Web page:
Based on the final mean body weights, mean body weight gains, decreased water consumption, mortality, and renal toxicity the NOAEL for barium dichloride dihydrate in drinking water for rats was estimated to approximately 2000 ppm. The dose of 2000 ppm corresponds to NOAEL values of 110 and 115 mg Ba/kg bw/d to male and female rats, respectively.

Therefore, based on the NOAEL of 110 mg Ba2+/kg bw/day for male rats, the NOAEL of barium titanium trioxide is 186 mg/kg bw/day (calculated from its molecular weight).

 

In conclusion barium titanium trioxide is considered not to be toxic after repeated dose in subchronic oral repeated dose toxicity studies with rats.

Repeated dose toxicity - inhalation:

We propose a combined repeated dose toxicity study with the reproduction/developmental toxicity screening test (OECD 422) as we also propose a developmental toxicity study. This study would be appropriate to conduct to reduce the number of animals.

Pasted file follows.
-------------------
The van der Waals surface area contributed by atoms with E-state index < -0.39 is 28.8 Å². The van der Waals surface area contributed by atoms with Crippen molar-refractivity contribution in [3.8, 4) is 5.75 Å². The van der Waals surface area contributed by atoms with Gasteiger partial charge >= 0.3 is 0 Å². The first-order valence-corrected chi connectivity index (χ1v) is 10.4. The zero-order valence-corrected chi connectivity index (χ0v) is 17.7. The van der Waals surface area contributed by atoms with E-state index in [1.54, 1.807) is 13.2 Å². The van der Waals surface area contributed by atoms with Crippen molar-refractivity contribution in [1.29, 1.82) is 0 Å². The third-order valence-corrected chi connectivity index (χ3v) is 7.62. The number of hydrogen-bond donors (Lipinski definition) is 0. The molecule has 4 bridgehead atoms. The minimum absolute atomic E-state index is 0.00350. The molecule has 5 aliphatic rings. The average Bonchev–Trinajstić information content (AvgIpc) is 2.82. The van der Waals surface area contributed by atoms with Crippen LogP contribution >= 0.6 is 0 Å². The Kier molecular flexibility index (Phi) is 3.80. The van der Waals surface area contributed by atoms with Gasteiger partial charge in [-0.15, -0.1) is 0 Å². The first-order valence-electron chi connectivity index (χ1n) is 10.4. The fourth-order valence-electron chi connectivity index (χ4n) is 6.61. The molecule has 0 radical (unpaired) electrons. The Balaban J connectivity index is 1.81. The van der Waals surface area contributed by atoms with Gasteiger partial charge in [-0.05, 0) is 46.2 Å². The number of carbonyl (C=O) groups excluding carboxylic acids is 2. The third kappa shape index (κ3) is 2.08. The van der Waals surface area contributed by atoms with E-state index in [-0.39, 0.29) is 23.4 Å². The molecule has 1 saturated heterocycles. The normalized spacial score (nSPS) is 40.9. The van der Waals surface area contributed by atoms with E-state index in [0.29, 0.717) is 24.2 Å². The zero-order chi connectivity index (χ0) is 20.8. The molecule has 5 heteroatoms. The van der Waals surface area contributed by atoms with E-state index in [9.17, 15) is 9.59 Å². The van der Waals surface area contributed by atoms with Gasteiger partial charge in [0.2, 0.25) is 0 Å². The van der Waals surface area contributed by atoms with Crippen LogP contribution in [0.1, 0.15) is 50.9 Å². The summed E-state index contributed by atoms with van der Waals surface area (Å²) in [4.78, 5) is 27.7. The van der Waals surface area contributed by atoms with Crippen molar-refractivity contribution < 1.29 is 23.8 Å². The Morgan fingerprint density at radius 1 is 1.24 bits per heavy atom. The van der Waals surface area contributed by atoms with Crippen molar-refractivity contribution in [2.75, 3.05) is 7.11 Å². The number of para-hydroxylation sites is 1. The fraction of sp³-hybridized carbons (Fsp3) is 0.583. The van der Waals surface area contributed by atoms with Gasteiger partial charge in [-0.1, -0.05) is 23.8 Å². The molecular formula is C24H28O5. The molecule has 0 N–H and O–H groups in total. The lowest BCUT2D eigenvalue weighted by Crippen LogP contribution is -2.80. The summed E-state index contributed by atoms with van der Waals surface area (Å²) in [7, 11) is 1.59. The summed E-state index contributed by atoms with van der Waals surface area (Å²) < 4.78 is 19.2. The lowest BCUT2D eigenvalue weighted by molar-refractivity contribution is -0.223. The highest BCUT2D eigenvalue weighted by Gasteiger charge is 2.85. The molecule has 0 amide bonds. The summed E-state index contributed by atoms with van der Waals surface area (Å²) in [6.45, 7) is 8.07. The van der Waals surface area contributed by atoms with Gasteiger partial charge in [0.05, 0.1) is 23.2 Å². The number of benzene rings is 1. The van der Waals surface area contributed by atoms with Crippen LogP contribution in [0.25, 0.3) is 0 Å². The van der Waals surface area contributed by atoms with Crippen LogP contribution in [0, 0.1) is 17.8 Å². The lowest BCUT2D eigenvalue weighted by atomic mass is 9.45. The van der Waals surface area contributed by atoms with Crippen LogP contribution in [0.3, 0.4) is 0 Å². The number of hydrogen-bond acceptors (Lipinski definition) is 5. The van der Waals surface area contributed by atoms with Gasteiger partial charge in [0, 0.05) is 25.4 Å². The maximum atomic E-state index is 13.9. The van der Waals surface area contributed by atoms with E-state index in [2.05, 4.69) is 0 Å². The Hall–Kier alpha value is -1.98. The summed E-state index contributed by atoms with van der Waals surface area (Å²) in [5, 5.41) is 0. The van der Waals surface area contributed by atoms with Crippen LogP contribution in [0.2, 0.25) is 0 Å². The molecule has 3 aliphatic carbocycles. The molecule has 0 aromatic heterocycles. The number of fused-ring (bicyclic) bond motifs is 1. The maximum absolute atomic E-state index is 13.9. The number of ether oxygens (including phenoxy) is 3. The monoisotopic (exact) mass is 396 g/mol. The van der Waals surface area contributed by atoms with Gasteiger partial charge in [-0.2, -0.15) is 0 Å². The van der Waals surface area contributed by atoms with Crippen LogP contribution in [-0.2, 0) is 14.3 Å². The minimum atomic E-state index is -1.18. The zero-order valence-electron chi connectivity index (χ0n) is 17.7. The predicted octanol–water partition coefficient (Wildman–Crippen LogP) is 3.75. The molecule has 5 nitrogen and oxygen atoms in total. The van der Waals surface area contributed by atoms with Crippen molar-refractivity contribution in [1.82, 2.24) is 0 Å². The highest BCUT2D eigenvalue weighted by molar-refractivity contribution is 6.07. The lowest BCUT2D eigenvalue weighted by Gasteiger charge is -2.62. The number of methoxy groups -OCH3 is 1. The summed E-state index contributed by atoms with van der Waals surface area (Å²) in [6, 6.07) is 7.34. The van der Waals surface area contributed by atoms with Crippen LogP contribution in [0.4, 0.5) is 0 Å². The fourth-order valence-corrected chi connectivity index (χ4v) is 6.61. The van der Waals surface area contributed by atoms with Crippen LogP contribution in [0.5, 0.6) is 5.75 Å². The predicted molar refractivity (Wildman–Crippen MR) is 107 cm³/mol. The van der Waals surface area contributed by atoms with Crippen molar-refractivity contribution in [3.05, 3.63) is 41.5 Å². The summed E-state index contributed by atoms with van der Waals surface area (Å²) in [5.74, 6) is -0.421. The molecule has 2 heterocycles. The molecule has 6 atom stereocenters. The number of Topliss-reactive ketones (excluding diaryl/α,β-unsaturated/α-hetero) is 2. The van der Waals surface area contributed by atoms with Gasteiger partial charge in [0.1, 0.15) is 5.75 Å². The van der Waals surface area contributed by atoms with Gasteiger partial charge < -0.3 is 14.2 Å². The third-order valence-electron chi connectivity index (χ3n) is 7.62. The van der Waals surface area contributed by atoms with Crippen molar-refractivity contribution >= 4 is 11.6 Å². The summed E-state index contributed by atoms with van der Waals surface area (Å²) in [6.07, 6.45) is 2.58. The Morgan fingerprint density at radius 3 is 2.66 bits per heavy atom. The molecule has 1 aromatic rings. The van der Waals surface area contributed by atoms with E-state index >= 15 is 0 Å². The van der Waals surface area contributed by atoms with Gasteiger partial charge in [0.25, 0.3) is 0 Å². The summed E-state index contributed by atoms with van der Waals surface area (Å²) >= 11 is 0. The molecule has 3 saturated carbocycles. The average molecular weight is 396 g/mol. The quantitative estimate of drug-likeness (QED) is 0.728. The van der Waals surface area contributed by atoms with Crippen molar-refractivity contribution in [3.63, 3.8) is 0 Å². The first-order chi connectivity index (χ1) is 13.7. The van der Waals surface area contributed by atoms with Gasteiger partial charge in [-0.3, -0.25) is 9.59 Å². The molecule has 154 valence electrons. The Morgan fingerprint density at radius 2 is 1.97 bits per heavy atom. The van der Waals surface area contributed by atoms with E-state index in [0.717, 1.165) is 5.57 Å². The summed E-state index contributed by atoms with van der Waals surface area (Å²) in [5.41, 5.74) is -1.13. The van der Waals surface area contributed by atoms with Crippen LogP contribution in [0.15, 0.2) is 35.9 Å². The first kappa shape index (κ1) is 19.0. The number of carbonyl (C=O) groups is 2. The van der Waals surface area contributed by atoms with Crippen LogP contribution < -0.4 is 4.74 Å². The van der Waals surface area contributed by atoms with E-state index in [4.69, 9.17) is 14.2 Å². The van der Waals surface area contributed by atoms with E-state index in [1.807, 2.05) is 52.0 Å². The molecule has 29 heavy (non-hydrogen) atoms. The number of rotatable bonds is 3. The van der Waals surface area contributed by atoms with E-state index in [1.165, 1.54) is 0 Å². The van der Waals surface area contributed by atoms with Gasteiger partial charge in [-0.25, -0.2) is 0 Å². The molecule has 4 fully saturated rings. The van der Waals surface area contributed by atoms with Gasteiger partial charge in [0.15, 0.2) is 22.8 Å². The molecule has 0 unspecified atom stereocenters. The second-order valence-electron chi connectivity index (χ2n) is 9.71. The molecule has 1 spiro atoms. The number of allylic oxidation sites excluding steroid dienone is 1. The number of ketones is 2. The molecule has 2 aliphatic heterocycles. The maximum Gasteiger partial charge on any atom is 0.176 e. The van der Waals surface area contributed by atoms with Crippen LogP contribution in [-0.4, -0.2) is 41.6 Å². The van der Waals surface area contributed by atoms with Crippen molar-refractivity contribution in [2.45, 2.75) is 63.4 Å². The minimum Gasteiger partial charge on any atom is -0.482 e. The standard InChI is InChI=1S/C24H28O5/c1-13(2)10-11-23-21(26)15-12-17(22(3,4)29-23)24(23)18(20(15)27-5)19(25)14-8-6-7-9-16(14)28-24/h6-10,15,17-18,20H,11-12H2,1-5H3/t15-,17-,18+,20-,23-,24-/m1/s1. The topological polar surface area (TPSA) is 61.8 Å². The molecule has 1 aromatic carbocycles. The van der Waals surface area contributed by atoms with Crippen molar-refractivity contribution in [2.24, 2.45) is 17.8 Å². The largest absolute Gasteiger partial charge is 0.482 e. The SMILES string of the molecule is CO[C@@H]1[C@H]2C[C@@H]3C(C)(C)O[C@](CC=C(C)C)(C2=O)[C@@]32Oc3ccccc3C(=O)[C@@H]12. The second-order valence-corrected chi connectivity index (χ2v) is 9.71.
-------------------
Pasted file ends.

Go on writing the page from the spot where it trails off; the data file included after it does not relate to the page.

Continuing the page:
Repeated dose toxicity - dermal:

The study to test dermal repeated dose toxicity does not need to be conducted as dermal absorption is not the relevant route. Skin contact in production and/or use is unlikely and the physicochemical and toxicological properties suggest no potential for a significant rate of absorption through the skin.


Repeated dose toxicity: via oral route - systemic effects (target organ) digestive: liver; neurologic: behaviour; urogenital: kidneys

Justification for classification or non-classification

Classification, Labeling, and Packaging Regulation (EC) No. 1272/2008:

Based on the results, the classification of the test substance for repeated dose toxicity under Regulation 1272/2008 is not warranted.